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      Potential of a Cetuximab-based radioimmunotherapy combined with external irradiation manifests in a 3-D cell assay : Potential of EGFR-based RIT with X-ray

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          Targeting epidermal growth factor receptor (EGFR)-overexpressing tumors with radiolabeled anti-EGFR antibodies is a promising strategy for combination with external radiotherapy. In this study, we evaluated the potential of external plus internal irradiation by [(90) Y]Y-CHX-A″-DTPA-C225 (Y-90-C225) in a 3-D environment using FaDu and SAS head and neck squamous cell carcinoma (HNSCC) spheroid models and clinically relevant endpoints such as spheroid control probability (SCP) and spheroid control dose 50% (SCD50 , external irradiation dose inducing 50% loss of spheroid regrowth). Spheroids were cultured using a standardized platform. Therapy response after treatment with C225, CHX-A"-DTPA-C225 (DTPA-C225), [(90) Y]Y-CHX-A"-DTPA (Y-90-DTPA) and Y-90-C225 alone or in combination with X-ray was evaluated by long-term monitoring (60 days) of spheroid integrity and volume growth. Penetration kinetics into spheroids and EGFR binding capacities on spheroid cells were identical for unconjugated C225 and Y-90-C225. Spheroid-associated radioactivity upon exposure to the antibody-free control conjugate Y-90-DTPA was negligible. Determination of the SCD50 demonstrated higher intrinsic radiosensitivity of FaDu as compared with SAS spheroids. Treatment with unconjugated C225 alone did not affect spheroid growth and cell viability. Also, C225 treatment after external irradiation showed no additive effect. However, the combination of external irradiation with Y-90-C225 (1 µg/ml, 24 hr) resulted in a considerable benefit as reflected by a pronounced reduction of the SCD50 from 16 Gy to 9 Gy for SAS spheroids and a complete loss of regrowth for FaDu spheroids due to the pronounced accumulation of internal dose caused by the continuous exposure to cell-bound radionuclide upon Y-90-C225-EGFR interaction.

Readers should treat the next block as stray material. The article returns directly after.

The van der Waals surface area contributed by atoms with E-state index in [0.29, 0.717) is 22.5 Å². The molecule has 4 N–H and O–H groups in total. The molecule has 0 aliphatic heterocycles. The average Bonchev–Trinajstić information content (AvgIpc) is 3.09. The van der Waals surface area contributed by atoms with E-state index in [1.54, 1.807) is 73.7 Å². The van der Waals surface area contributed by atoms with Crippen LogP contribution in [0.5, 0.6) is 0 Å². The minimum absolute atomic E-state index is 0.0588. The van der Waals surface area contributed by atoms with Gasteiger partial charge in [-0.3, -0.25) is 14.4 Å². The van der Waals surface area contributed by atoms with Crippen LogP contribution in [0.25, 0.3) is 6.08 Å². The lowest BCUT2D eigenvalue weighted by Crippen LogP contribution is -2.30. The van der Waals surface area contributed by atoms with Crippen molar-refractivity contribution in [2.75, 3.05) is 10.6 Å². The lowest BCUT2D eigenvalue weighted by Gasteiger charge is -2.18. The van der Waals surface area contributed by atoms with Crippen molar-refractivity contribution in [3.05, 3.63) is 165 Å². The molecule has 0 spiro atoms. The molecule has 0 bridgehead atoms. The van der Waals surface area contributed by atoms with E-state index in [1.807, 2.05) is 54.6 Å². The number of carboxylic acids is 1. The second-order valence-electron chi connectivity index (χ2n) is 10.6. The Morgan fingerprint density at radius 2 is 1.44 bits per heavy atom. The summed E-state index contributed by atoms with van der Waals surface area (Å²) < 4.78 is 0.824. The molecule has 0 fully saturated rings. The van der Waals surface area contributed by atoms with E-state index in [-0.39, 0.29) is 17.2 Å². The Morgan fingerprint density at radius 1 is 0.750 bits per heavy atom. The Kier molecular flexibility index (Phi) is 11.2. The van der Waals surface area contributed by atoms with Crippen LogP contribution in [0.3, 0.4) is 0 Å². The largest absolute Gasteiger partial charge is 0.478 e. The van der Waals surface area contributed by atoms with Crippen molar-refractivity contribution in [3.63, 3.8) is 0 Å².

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          Exploring the role of cancer stem cells in radioresistance.